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# The manufacturer of DTF claims its product reduces facial wrinkles

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Intern
Joined: 16 Aug 2014
Posts: 49
The manufacturer of DTF claims its product reduces facial wrinkles  [#permalink]

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15 Oct 2018, 03:34
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Difficulty:

15% (low)

Question Stats:

80% (01:39) correct 20% (02:05) wrong based on 126 sessions

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The manufacturer of DTF claims its product reduces facial wrinkles and wishes to sell it as a pharmaceutical. The Food and Drug Administration (FDA), however, has ordered lengthy and costly experiments to determine whether DTF truly reduces facial wrinkles. The manufacturer, a small cosmetics firm, lacks the resources to carry out the required research and will probably comply with less rigorous FDA regulations by labeling DTF a cosmetic.

Which of the following can be most reasonably inferred from the statements above?

A. Cosmetics are among the products not regulated by the FDA.
B. Only established pharmaceutical firms have the capital required to enter new products in the market.
C. The makers of DTF thought they would sell greater quantities of their product if it were a pharmaceutical rather than a cosmetic.
E. DTF has very little effect, if any, on facial wrinkles and would not have received FDA approval.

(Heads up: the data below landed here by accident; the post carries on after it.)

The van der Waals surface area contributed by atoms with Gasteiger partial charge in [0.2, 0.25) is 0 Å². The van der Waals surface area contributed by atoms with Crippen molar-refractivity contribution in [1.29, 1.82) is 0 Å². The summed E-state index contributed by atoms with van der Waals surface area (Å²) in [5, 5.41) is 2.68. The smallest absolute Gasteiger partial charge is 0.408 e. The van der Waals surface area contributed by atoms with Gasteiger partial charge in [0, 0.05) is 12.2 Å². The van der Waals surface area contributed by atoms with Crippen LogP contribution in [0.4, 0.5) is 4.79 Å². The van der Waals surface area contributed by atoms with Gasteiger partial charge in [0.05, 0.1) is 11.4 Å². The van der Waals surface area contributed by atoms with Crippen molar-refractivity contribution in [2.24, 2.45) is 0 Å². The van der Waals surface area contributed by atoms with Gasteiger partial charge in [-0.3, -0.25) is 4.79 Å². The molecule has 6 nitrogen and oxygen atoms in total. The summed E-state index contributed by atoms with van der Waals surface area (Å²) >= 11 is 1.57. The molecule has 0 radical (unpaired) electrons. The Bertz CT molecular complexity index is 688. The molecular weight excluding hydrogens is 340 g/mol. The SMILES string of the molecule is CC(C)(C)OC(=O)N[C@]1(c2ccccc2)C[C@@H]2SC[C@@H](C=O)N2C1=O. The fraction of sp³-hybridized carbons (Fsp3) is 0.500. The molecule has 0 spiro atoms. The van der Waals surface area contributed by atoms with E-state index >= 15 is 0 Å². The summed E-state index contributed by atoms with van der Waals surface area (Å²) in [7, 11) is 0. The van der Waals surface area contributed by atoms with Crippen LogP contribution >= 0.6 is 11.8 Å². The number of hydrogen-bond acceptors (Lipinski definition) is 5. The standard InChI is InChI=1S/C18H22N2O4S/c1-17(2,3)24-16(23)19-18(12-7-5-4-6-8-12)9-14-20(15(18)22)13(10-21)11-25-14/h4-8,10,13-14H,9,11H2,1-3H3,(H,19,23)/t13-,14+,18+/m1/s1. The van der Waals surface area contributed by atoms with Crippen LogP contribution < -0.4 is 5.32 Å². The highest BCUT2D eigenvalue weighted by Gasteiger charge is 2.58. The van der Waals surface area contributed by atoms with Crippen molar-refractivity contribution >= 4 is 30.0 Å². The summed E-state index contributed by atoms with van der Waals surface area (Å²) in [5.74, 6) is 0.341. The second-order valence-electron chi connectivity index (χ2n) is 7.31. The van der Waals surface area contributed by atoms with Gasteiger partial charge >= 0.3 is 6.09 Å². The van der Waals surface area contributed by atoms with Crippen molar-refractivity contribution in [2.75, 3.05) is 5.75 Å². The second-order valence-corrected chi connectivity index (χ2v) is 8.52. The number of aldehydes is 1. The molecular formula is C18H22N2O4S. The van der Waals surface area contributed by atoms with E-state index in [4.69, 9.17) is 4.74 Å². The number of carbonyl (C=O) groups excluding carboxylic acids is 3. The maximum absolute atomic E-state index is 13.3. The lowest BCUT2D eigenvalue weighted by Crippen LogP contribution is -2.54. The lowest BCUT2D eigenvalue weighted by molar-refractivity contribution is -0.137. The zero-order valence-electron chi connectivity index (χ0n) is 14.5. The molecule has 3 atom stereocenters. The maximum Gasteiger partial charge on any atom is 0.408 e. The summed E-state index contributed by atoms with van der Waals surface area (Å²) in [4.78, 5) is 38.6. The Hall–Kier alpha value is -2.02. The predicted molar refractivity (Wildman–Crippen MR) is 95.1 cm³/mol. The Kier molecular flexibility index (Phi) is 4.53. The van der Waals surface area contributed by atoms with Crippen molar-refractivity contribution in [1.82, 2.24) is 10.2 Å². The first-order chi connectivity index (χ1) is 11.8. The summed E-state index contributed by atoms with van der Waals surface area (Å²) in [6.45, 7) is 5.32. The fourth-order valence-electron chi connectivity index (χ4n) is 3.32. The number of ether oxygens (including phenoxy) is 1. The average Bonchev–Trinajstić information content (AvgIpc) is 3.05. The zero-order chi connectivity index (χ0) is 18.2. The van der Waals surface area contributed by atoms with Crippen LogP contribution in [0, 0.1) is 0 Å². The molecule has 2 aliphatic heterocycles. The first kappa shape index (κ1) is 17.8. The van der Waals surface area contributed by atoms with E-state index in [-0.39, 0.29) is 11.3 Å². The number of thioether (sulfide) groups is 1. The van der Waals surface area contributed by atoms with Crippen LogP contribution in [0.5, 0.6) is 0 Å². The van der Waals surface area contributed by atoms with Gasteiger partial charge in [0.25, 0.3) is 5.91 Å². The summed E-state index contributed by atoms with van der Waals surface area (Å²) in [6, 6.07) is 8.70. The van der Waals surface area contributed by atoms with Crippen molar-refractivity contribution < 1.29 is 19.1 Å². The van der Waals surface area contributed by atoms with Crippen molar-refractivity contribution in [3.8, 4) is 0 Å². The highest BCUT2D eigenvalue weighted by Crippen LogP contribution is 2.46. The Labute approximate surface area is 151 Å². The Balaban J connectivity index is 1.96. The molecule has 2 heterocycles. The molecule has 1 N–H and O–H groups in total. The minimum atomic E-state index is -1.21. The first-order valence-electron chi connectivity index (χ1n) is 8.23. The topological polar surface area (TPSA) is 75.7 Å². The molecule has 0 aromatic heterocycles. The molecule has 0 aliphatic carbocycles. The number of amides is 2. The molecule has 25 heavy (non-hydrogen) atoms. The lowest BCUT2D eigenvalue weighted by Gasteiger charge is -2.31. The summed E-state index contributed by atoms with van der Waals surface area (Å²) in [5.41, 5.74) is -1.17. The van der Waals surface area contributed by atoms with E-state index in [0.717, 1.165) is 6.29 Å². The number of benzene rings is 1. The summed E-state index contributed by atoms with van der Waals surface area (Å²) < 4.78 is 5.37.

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Intern
Joined: 08 Oct 2018
Posts: 39
Location: Russian Federation
GMAT 1: 650 Q35 V44
GPA: 3.8
WE: Consulting (Education)
Re: The manufacturer of DTF claims its product reduces facial wrinkles  [#permalink]

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15 Oct 2018, 03:54
1
A. Cosmetics are among the products not regulated by the FDA.
>>> Wrong, see the text: "[...] will probably comply with less rigorous FDA regulations by labeling DTF a cosmetic" => therefore FDA regulates cosmetics as well.

B. Only established pharmaceutical firms have the capital required to enter new products in the market.
>>> Wrong. A newcomer might have tons of capital from investors, or if it is an established company in another industry that wants to diversify.

C. The makers of DTF thought they would sell greater quantities of their product if it were a pharmaceutical rather than a cosmetic.
>>> Wrong. The text doesn't mention any of the reasons for why DTF wanted to sell its product as a pharmaceutical.

>>> Correct. See the text: "DTF will probably comply with less rigorous FDA regulations by labeling DTF a cosmetic". From this we can infer that FDA regulations for pharmaceuticals are much stricter.

E. DTF has very little effect, if any, on facial wrinkles and would not have received FDA approval.
>>> Incorrect. DTF has abandoned its initial plans because of lack of capital, not because its product doesn't work.
Re: The manufacturer of DTF claims its product reduces facial wrinkles   [#permalink] 15 Oct 2018, 03:54
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